April 3, 2020: Knight First Amendment Institute Sues CDC for Coronavirus Communication Records
Knight First Amendment Institute, a leading press advocacy group, filed a lawsuit on April 2nd against the Center for Disease Control and Prevention (CDC) seeking the immediate release of documents related to policies governing CDC employees’ ability to speak to the press and the public about matters relating to the novel coronavirus.
See also: White House Orders Federal Health Agency To Put Lid on High-Level Coronavirus Discussions
According to the complaint, Knight filed a Freedom of Information Act (FOIA) request on March 19th for all records “relating to policies or procedures governing public communications by CDC employees or contractors about the coronavirus.” The request also sought specific emails sent by the agency’s public affairs officer, as well as records relating to policies governing communication between CDC employees and the Office of Vice President Mike Pence.
In a press statement about the lawsuit, the Knight Institute said it filed the FOIA request after a number of news stories suggested that the CDC employees had been ordered to consult with the Office of the Vice President before talking to members of the press or public about the pandemic.
“The White House is promoting inaccurate and misleading claims about the pandemic even as it is restricting CDC employees from speaking to the press and the public,” said Anna Diakun, staff attorney at the Knight First Amendment Institute. “We’re concerned about the reliability of the information the public is now getting from the government, and from a First Amendment standpoint, we’re concerned that public employees are not being permitted to speak candidly, even as private citizens,” she said.
According to the lawsuit, the CDC did respond to the Knight Institute’s FOIA request, although only to inform them that their application for “expediting processing” had been denied because it “failed to show that there is an imminent threat to the life or physical safety of an individual.”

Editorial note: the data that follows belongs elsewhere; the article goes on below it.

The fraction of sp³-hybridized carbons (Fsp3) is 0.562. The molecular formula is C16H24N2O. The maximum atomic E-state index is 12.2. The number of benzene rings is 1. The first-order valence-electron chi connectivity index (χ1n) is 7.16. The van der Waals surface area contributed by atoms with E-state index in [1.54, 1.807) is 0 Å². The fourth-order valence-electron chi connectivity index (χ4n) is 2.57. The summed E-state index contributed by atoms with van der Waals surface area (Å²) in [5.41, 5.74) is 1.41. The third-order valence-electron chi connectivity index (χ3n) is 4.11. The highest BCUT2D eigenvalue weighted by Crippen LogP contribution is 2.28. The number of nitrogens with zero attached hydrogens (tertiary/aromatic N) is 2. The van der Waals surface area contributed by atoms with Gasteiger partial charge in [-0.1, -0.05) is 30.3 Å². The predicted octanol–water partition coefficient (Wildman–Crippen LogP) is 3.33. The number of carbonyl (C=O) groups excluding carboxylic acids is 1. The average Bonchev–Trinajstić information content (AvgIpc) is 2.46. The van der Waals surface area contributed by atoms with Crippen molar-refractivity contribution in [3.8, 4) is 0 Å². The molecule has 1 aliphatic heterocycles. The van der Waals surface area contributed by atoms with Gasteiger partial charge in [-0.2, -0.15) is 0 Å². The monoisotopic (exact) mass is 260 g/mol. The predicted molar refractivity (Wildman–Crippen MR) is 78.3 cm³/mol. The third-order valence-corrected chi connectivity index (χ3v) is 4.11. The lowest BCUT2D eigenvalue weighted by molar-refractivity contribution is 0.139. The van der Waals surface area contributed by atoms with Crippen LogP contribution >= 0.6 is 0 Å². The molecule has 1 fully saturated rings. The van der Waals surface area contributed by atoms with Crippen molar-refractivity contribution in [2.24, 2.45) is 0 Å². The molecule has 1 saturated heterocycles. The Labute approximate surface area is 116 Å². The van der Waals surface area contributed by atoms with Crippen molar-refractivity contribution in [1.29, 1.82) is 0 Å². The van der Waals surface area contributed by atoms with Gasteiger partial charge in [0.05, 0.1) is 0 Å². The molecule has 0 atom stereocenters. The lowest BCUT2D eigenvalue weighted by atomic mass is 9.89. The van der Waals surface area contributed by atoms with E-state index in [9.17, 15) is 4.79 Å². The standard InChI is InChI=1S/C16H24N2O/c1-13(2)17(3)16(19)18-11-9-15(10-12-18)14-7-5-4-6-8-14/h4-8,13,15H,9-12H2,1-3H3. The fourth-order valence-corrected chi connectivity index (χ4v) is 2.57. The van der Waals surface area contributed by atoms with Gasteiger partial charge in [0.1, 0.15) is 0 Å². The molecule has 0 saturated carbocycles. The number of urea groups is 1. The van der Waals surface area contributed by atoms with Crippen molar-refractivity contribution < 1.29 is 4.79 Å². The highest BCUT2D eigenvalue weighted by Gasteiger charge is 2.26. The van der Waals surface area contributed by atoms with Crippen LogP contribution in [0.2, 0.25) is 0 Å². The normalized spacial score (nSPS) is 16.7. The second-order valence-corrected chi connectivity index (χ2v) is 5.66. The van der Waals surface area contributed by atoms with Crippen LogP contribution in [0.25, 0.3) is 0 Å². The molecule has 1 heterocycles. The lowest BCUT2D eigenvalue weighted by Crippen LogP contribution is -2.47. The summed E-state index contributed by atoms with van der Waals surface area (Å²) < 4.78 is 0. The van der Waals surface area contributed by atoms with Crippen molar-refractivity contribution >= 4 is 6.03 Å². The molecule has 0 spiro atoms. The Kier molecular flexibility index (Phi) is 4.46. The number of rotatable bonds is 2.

On March 26th, the CDC sent a second letter informing Knight that their request was too broad. According to the complaint, the advocacy organization has not yet heard back from the CDC despite having sent a follow-up request on March 27th narrowing the scope of their request.
Complaint FOIA Request
March 16, 2020: BuzzFeed Sues CDA and FEMA for Failing to Comply to FOIA Request for Coronavirus-Related Materials
On March 13th, BuzzFeed reporter Jason Leopold filed a Freedom of Information Act (FOIA) lawsuit in the U.S. District Court for the District of Columbia against the Centers for Disease Control and Prevention (CDC) and three other federal agencies over COVID-19 related records.
On February 12th, BuzzFeed submitted a FOIA request to the CDC and the Federal Emergency Management Agency (FEMA), asking the agencies to produce all emails from their respective directors that mentioned or referred to the Coronavirus, all policy and legal guidance, any and all internal letters and memos, and any and all drafts and final talking points that referred to the virus.
According to the complaint, on February 18th the CDC acknowledged that it had received the request, but that it was “overly broad.” After a bit of back-and-forth, BuzzFeed and the CDC ultimately agreed to limit the timeframe of the request from February 1, 2020 to the present, and to limit the request to the centers’ directors and their immediate aides or deputies.